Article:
Innovative Funding Sources Provide Upgrades to Healthcare Facilities’ Infrastructures

February 25, 2015
This article originally appeared in the February issue of Medical Construction & Design.
Author: Claudia Meer, Managing Director, Energy & Structured Finance

U.S. hospitals spend nearly $5 billion annually on energy and related costs. Most main hospital buildings in the U.S. are more than 20 years old so it’s not too hard to realize that a significant portion of that spending could be curbed through improvements in energy use.1 By upgrading energy nationwide, about $100 million could be saved each year in power costs, according to the Department of Energy.

Energy dependent

The healthcare sector has grown more dependent upon electricity as digital medical records and equipment become increasingly essential to patient care. Energy consumption in healthcare facilities is the second largest expense behind staff compensation. This consumption and energy reliability is a top concern for healthcare facility management, especially since critical hospital energy systems must be online and available 24 hours a day, even when the power grid is compromised.

By reducing dependence on the electrical grid or oil, a hospital lessens its exposure to volatile energy commodity prices. Additionally, when a hospital is able to remain functioning during an emergency such as Hurricane Sandy or winter storms that knock out power for days, the hospital becomes an even more vital community resource to the citizens it serves.2

Unfortunately, a 2011 hospital energy management survey showed that the majority of hospitals have not yet undertaken key steps necessary to achieve grid independence. These steps include conducting regular energy audits, developing a strategic master energy plan, monitoring baseline energy performance and implementing on-site power systems.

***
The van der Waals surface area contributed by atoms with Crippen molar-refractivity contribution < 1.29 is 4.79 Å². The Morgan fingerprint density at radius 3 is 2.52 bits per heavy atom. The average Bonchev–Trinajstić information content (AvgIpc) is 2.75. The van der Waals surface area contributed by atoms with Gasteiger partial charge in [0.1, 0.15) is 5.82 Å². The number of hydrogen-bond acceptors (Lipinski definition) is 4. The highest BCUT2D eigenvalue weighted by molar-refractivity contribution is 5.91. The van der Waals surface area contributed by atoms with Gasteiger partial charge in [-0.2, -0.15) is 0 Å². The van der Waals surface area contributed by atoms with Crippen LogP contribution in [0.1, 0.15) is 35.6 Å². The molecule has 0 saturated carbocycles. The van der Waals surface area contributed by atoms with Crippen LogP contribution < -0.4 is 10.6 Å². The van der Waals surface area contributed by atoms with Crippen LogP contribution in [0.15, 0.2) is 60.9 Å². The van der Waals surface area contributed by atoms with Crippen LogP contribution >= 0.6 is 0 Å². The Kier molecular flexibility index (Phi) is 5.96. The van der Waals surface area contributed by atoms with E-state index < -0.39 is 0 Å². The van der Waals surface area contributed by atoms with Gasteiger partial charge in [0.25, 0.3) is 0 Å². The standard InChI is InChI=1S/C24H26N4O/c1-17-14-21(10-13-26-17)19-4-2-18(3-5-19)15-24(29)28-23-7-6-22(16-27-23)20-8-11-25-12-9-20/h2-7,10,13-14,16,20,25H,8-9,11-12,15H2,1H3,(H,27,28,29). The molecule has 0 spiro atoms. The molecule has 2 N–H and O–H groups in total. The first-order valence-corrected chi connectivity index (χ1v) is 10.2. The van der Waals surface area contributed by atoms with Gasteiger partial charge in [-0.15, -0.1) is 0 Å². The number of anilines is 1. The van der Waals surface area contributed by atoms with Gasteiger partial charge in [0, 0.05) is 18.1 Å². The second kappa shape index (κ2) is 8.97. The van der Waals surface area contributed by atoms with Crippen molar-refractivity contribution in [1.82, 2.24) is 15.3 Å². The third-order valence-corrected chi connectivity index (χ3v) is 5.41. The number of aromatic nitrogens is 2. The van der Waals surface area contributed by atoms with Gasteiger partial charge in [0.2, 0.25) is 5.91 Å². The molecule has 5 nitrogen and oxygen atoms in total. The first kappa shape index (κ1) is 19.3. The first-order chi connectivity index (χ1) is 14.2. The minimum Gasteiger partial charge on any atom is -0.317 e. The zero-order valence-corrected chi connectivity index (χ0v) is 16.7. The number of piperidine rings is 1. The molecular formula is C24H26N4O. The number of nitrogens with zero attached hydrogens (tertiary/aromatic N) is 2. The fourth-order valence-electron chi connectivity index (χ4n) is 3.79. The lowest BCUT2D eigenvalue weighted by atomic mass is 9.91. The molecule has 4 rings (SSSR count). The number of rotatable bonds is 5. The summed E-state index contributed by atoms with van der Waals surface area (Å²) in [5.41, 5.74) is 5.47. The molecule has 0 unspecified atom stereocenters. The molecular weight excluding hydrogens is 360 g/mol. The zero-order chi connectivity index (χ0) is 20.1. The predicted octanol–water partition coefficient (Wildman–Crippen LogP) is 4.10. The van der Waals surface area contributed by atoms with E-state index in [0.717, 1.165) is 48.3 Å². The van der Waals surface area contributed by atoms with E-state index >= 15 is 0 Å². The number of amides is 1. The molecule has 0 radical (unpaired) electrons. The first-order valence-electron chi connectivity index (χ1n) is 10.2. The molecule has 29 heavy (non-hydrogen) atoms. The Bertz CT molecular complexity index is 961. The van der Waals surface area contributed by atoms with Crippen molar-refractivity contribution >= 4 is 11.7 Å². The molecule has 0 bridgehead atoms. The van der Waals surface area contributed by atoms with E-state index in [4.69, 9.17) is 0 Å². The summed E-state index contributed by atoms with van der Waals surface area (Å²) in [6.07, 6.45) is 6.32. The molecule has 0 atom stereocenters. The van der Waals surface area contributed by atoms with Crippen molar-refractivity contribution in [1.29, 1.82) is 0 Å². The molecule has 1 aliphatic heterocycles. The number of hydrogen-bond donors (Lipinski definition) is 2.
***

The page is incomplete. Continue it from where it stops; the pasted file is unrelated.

Facility challenges

Upgrading aging facility infrastructures and equipment that inefficiently consume energy are historically not prioritized because of competing clinical needs and limited capital dollars. This lack of access to sufficient capital restricts the ability of these institutions to achieve efficient operations.

Both public and private hospitals have worked hard to control their operating costs in the face of thinning margins, an uncertain economy and a challenging regulatory environment. As a result, many have deferred or are deferring facilities’ maintenance projects based on budget constraints and the need to place quality patient care ahead of infrastructure improvements.3

Moving away from electricity grid dependency

Recent electrical grid failures related to storms, overloads and security breaches have brought renewed attention to electricity system reliability, particularly for critical safety and medical infrastructure. According to a Pew Charitable Trust research report, “Combined Heat and Power Provides Energy Resiliency to Medical Facilities,” facilities equipped with combined heat and power systems have an established record of providing reliable off-grid power during major disruptions and are important components of hospitals’ resiliency plans that also lower utility costs.4  CHP systems are also superior to installing additional diesel generators (beyond those required to serve life safety and critical care loads), as these systems are not able to provide energy cost savings, they don’t create greater efficiency or savings and are dependent on the availability of diesel fuel. During prolonged outages such as what occurred with Hurricane Sandy, diesel supplies were depleted while natural gas supplies still flowed.

CHP technologies offer a dependable source of power and increase a facility’s resiliency by boosting off-grid operation capabilities, ensuring that hospital services are uninterrupted. These highly efficient systems also allow hospitals to run at greater capacity during grid failures when they might otherwise be reliant on emergency generators generally designed to serve solely life safety and critical care loads.5